For Jake, the making is quite intuitive, with one thing leading to another: “I often find that ideas are born of a combination of thoughts and the space between thoughts; then a shape may appear and often a framework or narrative in some way that provides an additional dimension. I mainly work with porcelain which achieves a pure white surface, that nicely supports a wide range of colours. This is important as colour plays a big role in my work. Ceramics are both functional and decorative and so the possibility to bring colour into a living space with a ceramic piece is exciting. I like the colours at sun rise and sunset for example and so incorporate a lot of primary pastel colours in my work. In response to the changing depth of sea blue, I see out here when swimming in winter, I have a new deep blue glaze that I am excited to be using in the year ahead.”
One of Jake’s recent larger ceramic installations projects was See shells and Climate Change; a collaborative project with the University of Exeter exploring our emotional reaction to climate change. One thousand porcelain bowls acted as data points showing the changing temperatures of the North Atlantic Ocean over the last millennium. Each bowl was marked with a specific year and coloured, red to blue, by glaze made in part from the seashells that provided the data. Laid out like a mandala, the evidence illustrated the interconnection with natural processes. Jake has always had an interest in the natural environment and was fortunate to go on and study this at PhD level, giving him a unique appreciation for and insight into the natural world; he then tries to bring it into his work and the materials he uses are important, especially as clay comes from the earth.
“The pastel blues and the reds I used in See shells and Climate Change were in regards to warming and cooling, but I will say that more recently I have related to these pastel primary colours in relation to the sea, the sunrise and the sunset. I also have a resonance with the deeper blues in the spectrum, from turquoise through deeper cobalt; colour, along with texture, is as important as form.” Jake began experimenting with incorporating some of the rocks that he was using in his PhD research, both in the clay and his glazes, and continues to collect rocks from nearby cliffs that he grinds up and layers into his work.
Living by the ocean, Jake has recently found solace in sea swimming, an activity which aligns with his affinity to his natural surroundings. “Sometimes there might be a moment, morning or evening, when I’m looking out across the sea, and suddenly, it feels like I’m viewing much more than just the sea, the sky or the sunset. And that’s the bit that really interests me, and something I have tried to incorporate somehow in the work that I focus on. It’s a feeling that is central to yoga, meditation and Eastern philosophical teachings and has been a defining moment for me in that my interests have shifted with the realisation that there’s a dimension of consciousness that goes beyond words.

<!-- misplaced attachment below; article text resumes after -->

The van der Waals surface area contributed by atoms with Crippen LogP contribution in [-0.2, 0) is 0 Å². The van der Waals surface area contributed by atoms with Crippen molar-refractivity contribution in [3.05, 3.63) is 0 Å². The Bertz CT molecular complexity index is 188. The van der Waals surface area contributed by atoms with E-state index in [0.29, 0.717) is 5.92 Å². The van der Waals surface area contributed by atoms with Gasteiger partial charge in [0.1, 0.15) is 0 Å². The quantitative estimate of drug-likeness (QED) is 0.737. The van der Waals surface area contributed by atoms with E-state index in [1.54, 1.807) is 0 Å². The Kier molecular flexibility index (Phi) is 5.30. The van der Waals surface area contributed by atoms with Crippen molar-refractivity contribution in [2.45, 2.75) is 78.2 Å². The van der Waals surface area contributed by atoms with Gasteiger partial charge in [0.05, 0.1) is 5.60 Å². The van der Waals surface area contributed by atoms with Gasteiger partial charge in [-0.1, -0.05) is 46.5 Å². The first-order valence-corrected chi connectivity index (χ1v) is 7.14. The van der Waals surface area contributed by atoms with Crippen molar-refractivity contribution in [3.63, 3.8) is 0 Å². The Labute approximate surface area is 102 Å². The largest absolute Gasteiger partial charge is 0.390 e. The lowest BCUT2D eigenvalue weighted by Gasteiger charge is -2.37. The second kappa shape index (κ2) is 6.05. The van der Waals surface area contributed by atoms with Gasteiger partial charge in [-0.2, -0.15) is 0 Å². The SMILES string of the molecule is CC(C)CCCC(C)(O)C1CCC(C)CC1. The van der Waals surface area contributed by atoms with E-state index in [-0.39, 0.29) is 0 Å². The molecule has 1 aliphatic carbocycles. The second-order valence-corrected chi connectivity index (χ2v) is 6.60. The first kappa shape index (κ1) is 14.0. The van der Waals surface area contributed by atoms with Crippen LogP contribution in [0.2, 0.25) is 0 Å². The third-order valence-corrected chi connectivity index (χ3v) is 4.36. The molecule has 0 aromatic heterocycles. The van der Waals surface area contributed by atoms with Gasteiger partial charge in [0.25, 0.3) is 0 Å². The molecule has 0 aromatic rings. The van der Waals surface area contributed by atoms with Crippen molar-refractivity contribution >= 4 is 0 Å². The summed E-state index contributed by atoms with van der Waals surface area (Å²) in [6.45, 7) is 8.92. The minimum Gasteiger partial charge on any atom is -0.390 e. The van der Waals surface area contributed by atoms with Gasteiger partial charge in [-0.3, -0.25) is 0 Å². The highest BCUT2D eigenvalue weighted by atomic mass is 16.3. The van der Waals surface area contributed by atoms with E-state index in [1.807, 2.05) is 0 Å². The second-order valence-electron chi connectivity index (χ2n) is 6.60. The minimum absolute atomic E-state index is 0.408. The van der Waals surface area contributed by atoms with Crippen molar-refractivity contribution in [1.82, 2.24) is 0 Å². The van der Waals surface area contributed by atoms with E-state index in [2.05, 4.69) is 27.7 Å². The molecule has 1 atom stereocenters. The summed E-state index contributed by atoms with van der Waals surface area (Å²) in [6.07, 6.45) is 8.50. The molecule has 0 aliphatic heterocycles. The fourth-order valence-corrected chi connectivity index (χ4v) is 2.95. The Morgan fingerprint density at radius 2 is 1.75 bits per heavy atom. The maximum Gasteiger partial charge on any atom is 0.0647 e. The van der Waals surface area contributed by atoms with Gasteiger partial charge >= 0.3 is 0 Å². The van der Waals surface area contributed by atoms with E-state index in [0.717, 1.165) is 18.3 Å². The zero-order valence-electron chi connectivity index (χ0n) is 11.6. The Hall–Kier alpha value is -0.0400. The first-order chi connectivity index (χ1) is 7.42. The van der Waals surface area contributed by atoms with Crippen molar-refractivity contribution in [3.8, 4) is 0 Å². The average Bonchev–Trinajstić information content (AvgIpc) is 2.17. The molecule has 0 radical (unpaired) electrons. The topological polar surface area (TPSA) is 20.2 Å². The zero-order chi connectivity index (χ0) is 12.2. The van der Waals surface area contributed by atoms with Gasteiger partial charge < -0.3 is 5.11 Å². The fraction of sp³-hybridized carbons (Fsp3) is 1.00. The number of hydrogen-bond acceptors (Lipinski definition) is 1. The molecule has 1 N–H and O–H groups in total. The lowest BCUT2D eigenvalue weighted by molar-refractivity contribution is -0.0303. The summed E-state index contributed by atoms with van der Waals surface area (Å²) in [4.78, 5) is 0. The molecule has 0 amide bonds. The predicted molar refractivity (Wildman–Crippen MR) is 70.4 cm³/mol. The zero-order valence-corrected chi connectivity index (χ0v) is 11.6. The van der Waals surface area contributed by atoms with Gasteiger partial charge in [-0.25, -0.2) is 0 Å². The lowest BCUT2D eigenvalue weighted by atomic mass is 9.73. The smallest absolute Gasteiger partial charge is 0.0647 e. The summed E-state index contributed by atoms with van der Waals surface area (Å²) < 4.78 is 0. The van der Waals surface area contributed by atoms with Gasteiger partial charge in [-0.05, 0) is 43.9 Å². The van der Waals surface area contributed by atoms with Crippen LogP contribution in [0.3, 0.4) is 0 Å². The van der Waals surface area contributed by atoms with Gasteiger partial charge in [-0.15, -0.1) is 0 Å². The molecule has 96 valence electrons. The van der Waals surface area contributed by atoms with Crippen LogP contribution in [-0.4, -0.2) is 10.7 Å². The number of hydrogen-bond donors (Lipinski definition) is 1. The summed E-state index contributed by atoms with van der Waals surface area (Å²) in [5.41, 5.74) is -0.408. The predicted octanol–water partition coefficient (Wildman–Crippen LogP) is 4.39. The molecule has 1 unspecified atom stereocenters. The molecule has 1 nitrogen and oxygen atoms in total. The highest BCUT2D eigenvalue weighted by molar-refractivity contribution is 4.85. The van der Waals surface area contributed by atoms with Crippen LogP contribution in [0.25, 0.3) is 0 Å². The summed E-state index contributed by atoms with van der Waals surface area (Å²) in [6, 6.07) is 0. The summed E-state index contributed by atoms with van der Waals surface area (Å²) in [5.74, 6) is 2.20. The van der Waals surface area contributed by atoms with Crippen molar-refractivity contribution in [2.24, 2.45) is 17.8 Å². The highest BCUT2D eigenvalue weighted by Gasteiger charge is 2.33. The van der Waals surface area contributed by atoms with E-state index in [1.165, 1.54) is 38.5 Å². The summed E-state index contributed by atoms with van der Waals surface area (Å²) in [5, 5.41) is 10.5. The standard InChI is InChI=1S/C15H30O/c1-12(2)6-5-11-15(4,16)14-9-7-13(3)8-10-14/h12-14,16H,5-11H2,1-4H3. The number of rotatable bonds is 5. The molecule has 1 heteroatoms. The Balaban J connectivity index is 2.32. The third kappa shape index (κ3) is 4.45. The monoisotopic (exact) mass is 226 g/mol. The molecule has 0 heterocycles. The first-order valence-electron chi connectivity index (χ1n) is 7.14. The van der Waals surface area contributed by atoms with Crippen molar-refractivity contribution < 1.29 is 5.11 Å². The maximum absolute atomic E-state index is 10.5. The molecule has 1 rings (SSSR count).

“It made me question the role that art plays. I think Western culture, is perhaps spiritually a little confused, relatively speaking compared to some of the deeper wisdom traditions that exist around the world. I think art can play a role in clarifying this, providing a portal to the dimension which is beyond words; it is something that gives us a sense of reassurance and happiness, and a reminder that that is there in all of us.”
Jake is currently working on ideas for the year ahead, including building the range of products that span the decorative and also functional ends of the spectrum. ‘I have a deep blue that sits with my ideas of ‘where the sea meets the sky’, touching on principles of stillness beyond words – ideas that are found within yoga and meditation teachings. I like it when people find happiness in my work, sometimes I can hear people outside the studio looking into the window display enjoying recent work; this makes me happy. I aim to convey something of the stillness of nature, if people find this through my work that is most rewarding.”